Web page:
Regulations of Veterinary Drugs E7
Striezel, A.; Plate, P. .
Gesellschaft für Ökologische Tierhaltung, Atzelsberger Strasse 10, D-91094 Bräuningshof, Germany
|Specific regulations on veterinary drugs in
organic farming are necessary as a complete ban on synthetic drugs would adversely affect
animal welfare. The regulations of drugs, however, must be far more restrictive than the
law, keeping in mind the main targets of organic animal husbandry: product quality, animal
welfare and environmental matters. Some regulations of the German »Bioland« organisation
based on each of these criteria are specified, as: 1. Product quality: All growth
promotors are excluded as they can affect human health either directly as residues (e.g.
clenbuterol), or indirectly by selecting resistant bacteria, making later antibiotic
therapy of human disease ineffective (antibiotics, e.g. avoparcin).
2. Animal welfare: Prohibited are drugs which cause pain and tissue damage on the injection site (e.g. some long acting oxytetracycline preparations) as well as the use of drugs to prevent economically adverse effects of inadequate housing or transport conditions. Accordingly the use of sedatives is restricted to exceptional situations under veterinary supervision.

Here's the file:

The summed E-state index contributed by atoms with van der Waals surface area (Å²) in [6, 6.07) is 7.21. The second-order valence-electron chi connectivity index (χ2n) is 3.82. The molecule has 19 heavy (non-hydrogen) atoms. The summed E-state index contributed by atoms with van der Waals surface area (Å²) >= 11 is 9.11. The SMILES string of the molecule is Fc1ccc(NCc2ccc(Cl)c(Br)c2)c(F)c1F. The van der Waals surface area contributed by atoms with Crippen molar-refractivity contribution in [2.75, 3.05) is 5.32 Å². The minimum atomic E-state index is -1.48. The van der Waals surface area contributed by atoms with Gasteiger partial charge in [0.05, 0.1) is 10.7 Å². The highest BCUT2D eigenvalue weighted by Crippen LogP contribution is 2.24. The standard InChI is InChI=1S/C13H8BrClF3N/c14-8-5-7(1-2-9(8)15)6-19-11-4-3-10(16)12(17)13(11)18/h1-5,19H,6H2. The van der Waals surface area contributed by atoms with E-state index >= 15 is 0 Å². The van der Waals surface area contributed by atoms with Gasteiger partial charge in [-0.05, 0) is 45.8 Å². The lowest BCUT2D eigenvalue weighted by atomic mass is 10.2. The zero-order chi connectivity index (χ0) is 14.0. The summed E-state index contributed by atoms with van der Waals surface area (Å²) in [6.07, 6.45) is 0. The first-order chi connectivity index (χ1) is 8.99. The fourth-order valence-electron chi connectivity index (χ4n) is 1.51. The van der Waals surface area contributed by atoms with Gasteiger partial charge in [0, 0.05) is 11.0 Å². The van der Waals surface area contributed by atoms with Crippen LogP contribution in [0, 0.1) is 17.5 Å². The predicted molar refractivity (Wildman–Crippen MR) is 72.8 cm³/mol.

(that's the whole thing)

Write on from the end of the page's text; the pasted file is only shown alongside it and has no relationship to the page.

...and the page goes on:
3. Environmental effects: Adverse environmental effects of drug usage can be caused by the way of application: dips and sprays may release great quantities of toxic substances in the environment. Other problems can be caused by excreted drugs. The best known example is the antiparasitic drug ivermectin, which is exreted in the faeces, killing dung occupying insects for some weeks and sometimes delaying the decomposition of dung. Therefore the use of ivermectin is yet restricted to exceptional treatment of single animals with concurrently endo- and ectoparasitic disease. New developments of drugs make a review of these regulations necessary: the use of ivermectin should be prohibited completely as well as the use of the later drugs abamectin and doramectin. Instead the new drug moxidectin, being at least as effective without adverse effects on the dung fauna in comparative studies, can replace these drugs.
Klare, I.; Heier, H.; Claus, H.; Reissbrodt, R. & Witte, W. (1995): vanA-mediated high-level glycopeptide resistance in Enterococcus faecium from animal husbandry. FEMS Microbiology Letters, 125, 165-172.
Strong, L. & Wall, R. (1994): Effects of ivermectin and moxidectin on the insects of cattle dung. Bulletin of Entomological Research, 84, 403-409.